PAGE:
I’ve long wanted to find a superloop hike around Worlds End State Park. It is one of my favorite places with excellent scenery. So, I thought of a loop that basically stretches from Cold Run to Ketchum Run. The diversity of scenery is stunning with views, rock formations, gorges, waterfalls, and hemlock forests. However, due to the circuitous nature of the trails, this is also the longest of the superloops- 25 miles with almost 4,000 feet of elevation gain. Don’t want to do the whole loop? It is easy to divide the loop, or even do it as a backpacking trip. This is the fourth of Pennsylvania’s superloops.
We began at a parking area along PA 154, marked as P1 on Map 1. We hiked the loop clockwise, which is marked orange on the map, although the trails have different blaze colors. There is one short, off trail section that is easy to navigate. An ideal shortcut is marked purple on Map 2.
From P1, we made our way up the blue Canyon Vista Trail and then onto the yellow Cold Run Trail. The waterfalls on Cold Run were flowing great and the ramps and wildflowers were stunning. I’ve never seen so many wildflowers in the Loyalsock, dotting the forest floor with white, blue, purple, and red. We hiked up Cold Run, enjoying all the falls and flowers. The trail meandered below and around the cascading water, and then climbed under impressive rocks, including the Boulder Arch. The giant, mossy rocks continued until we returned to the blue Canyon Vista Trail. We saw more large rocks, wildflowers, and a new view over the Loyalsock Creek, which roared far below.
We reached famous Canyon Vista and enjoyed the view. From there, the superloop follows the Loyalsock Trail (LT) through scenic woodlands and then to beautiful Mineral Springs Falls as it funnels down a large bedrock slide. The natural, orange, sulfur spring was below the falls and we crossed Double Run, climbing to some rocks, up to a ridge, and down to a stream with hemlocks and campsites. We crossed Worlds End Road and left the LT, turning left onto a bridle trail, followed right onto Coal Mine Road, and then at a swath, turned left onto another bridle trail, which took us to the Fern Rock Nature Trail parking area. We followed the nature trail under hemlocks and with views of the swamp. At the loop, we went left, enjoying more hemlocks and then descending to Ketchum with an assortment of slides and cascades. We turned left off the nature trail loop onto a red trail, and then a quick left again. Before crossing Ketchum Run, the off trail section began.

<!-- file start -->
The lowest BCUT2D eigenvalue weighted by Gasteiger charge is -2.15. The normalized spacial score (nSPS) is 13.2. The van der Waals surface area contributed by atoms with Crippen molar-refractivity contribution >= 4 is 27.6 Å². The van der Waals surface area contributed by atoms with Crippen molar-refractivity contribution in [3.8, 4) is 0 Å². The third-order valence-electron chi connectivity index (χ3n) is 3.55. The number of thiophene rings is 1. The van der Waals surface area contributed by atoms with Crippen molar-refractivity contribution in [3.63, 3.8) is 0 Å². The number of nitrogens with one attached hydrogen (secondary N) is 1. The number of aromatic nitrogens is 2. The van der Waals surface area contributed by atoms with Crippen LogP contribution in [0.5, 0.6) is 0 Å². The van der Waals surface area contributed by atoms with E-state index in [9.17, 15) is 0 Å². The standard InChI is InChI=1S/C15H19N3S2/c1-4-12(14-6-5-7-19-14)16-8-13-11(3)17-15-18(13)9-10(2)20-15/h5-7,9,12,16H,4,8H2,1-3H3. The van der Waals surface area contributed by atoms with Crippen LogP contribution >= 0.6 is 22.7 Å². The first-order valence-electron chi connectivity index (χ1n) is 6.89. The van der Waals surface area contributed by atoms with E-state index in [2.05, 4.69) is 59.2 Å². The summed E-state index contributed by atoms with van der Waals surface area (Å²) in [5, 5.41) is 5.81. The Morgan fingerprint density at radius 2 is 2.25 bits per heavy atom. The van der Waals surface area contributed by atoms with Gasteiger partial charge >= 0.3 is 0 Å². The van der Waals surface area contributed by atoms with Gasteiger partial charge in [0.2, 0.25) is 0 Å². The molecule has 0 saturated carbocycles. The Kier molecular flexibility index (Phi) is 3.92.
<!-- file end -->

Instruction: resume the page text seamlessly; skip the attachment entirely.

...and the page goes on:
There is now a trail, unblazed, along Ketchum Run. It passes two beautiful falls, slides, a glen and pools. It was absolutely gorgeous as the water descended in white gowns over the glazed bedrock. We returned to the LT and continued down along Ketchum Run, passing some campsites. We entered a narrow, beautiful gorge with moss and more cascades. Below us was Lee’s Falls. The LT climbs up the rim of the gorge and then descends above Rode Falls with its iconic ladder. We took a break here, eating some food and taking some pictures. Along the mossy cliffs, spring water streamed out of cracks and crevices.
The LT climbed out of the gorge, passing the two Alpine vistas. At the lower one, there were several women hiking with their dogs. White wildflowers covered the slopes of the mountain. We continued on the LT to the Worlds End Trail, on which we turned left. We hiked to Coal Mine Road, passed through a beautiful pine forest, and returned to the road. We turned left onto a blue trail on an old forest road and followed it across the plateau under hemlocks. The trail left the road, descended across the meadow, and made a steeper descent down into the canyon with more wildflowers. I remember hiking this section years ago, it was barely an overgrown herdpath. Now it was a well established trail. This area has really become a hiking and trail running destination.
We passed some views created by a tornado and dropped down to the LT, on which we turned right, following it to the unblazed Pioneer Road. We then hooked into the blue Double Run Trail with its cascades and pools. Cottonwood Falls and all the other cascades were beautiful. Next was the Link Trail as it followed the other branch of Double Run with more falls in a scenic gorge. We crossed the road, hiked among rock outcrops and then turned left onto the blue Canyon Vista Trail. Next was a small boulder maze and the fine view at Warren’s Window. The hike then brought us down to the campground as we followed the Canyon Vista Trail along the Loyalsock Creek with its rapids. Nearby, campers were grilling hot dogs and hamburgs. We were hungry and tired, hoping someone would offer us one. The aroma was a cruel taunt. No such luck, we could only feast on our imaginations. We reached our cars, completing the loop.
If you’re looking for a real challenge that showcases the incredible beauty of Worlds End and the Loyalsock, this is it.
For the map: P=parking, V=vista, blue dashes across streams are waterfalls.
P1 is located at 41.469053, -76.563351
Other parking areas: Worlds End Rd.: 41.451133, -76.601863
Fern Rock Nature Trail: 41.437755, -76.608005
Double Run Nature Trail: 41.465866, -76.578629